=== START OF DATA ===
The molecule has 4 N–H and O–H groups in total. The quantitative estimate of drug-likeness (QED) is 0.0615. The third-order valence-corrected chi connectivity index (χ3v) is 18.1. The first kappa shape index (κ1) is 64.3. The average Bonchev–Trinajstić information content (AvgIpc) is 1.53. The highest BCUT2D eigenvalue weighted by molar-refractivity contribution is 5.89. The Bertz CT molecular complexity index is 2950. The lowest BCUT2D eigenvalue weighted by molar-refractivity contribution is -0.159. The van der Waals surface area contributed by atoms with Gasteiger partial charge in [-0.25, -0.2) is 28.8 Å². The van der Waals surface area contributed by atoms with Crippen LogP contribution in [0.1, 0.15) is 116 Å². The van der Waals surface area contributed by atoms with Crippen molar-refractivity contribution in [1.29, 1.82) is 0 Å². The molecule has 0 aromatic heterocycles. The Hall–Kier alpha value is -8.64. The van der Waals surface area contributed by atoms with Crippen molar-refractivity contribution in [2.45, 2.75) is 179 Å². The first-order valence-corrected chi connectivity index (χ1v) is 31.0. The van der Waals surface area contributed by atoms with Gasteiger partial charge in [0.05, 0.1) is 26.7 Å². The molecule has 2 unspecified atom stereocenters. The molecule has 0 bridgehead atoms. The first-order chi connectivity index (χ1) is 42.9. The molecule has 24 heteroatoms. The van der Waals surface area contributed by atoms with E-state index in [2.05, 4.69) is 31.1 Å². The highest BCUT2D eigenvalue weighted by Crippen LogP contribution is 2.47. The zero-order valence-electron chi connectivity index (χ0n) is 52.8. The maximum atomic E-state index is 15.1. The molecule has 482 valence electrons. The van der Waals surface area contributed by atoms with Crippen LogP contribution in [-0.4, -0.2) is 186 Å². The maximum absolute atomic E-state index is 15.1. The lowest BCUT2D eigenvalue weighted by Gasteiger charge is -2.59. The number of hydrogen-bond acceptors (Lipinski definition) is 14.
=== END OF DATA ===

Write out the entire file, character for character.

The molecule has 4 N–H and O–H groups in total. The quantitative estimate of drug-likeness (QED) is 0.0615. The third-order valence-corrected chi connectivity index (χ3v) is 18.1. The first kappa shape index (κ1) is 64.3. The average Bonchev–Trinajstić information content (AvgIpc) is 1.53. The highest BCUT2D eigenvalue weighted by molar-refractivity contribution is 5.89. The Bertz CT molecular complexity index is 2950. The lowest BCUT2D eigenvalue weighted by molar-refractivity contribution is -0.159. The van der Waals surface area contributed by atoms with Gasteiger partial charge in [-0.25, -0.2) is 28.8 Å². The van der Waals surface area contributed by atoms with Crippen LogP contribution in [0.1, 0.15) is 116 Å². The van der Waals surface area contributed by atoms with Crippen molar-refractivity contribution in [1.29, 1.82) is 0 Å². The molecule has 0 aromatic heterocycles. The Hall–Kier alpha value is -8.64. The van der Waals surface area contributed by atoms with Crippen molar-refractivity contribution in [2.45, 2.75) is 179 Å². The first-order valence-corrected chi connectivity index (χ1v) is 31.0. The van der Waals surface area contributed by atoms with Gasteiger partial charge in [0.05, 0.1) is 26.7 Å². The molecule has 2 unspecified atom stereocenters. The molecule has 0 bridgehead atoms. The first-order chi connectivity index (χ1) is 42.9. The molecule has 24 heteroatoms. The van der Waals surface area contributed by atoms with E-state index in [2.05, 4.69) is 31.1 Å². The highest BCUT2D eigenvalue weighted by Crippen LogP contribution is 2.47. The zero-order valence-electron chi connectivity index (χ0n) is 52.8. The maximum atomic E-state index is 15.1. The molecule has 482 valence electrons. The van der Waals surface area contributed by atoms with Crippen LogP contribution in [-0.4, -0.2) is 186 Å². The maximum absolute atomic E-state index is 15.1. The lowest BCUT2D eigenvalue weighted by Gasteiger charge is -2.59. The number of hydrogen-bond acceptors (Lipinski definition) is 14.